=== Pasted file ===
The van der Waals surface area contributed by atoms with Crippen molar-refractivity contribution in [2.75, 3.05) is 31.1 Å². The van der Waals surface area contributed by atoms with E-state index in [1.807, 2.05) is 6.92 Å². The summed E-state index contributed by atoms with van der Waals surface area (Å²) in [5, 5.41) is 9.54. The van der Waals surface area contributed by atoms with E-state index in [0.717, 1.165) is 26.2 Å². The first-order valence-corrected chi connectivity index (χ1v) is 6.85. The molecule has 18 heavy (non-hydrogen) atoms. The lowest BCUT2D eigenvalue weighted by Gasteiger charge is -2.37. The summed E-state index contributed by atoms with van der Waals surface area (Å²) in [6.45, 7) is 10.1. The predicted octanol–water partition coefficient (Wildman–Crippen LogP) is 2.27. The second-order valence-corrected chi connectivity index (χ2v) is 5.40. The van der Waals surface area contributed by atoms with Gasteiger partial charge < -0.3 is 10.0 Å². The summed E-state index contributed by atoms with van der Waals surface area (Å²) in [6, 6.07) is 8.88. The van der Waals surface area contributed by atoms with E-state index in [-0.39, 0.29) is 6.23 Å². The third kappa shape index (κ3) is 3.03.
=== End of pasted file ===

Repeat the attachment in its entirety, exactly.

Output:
The van der Waals surface area contributed by atoms with Crippen molar-refractivity contribution in [2.75, 3.05) is 31.1 Å². The van der Waals surface area contributed by atoms with E-state index in [1.807, 2.05) is 6.92 Å². The summed E-state index contributed by atoms with van der Waals surface area (Å²) in [5, 5.41) is 9.54. The van der Waals surface area contributed by atoms with E-state index in [0.717, 1.165) is 26.2 Å². The first-order valence-corrected chi connectivity index (χ1v) is 6.85. The molecule has 18 heavy (non-hydrogen) atoms. The lowest BCUT2D eigenvalue weighted by Gasteiger charge is -2.37. The summed E-state index contributed by atoms with van der Waals surface area (Å²) in [6.45, 7) is 10.1. The predicted octanol–water partition coefficient (Wildman–Crippen LogP) is 2.27. The second-order valence-corrected chi connectivity index (χ2v) is 5.40. The van der Waals surface area contributed by atoms with Gasteiger partial charge < -0.3 is 10.0 Å². The summed E-state index contributed by atoms with van der Waals surface area (Å²) in [6, 6.07) is 8.88. The van der Waals surface area contributed by atoms with E-state index in [-0.39, 0.29) is 6.23 Å². The third kappa shape index (κ3) is 3.03.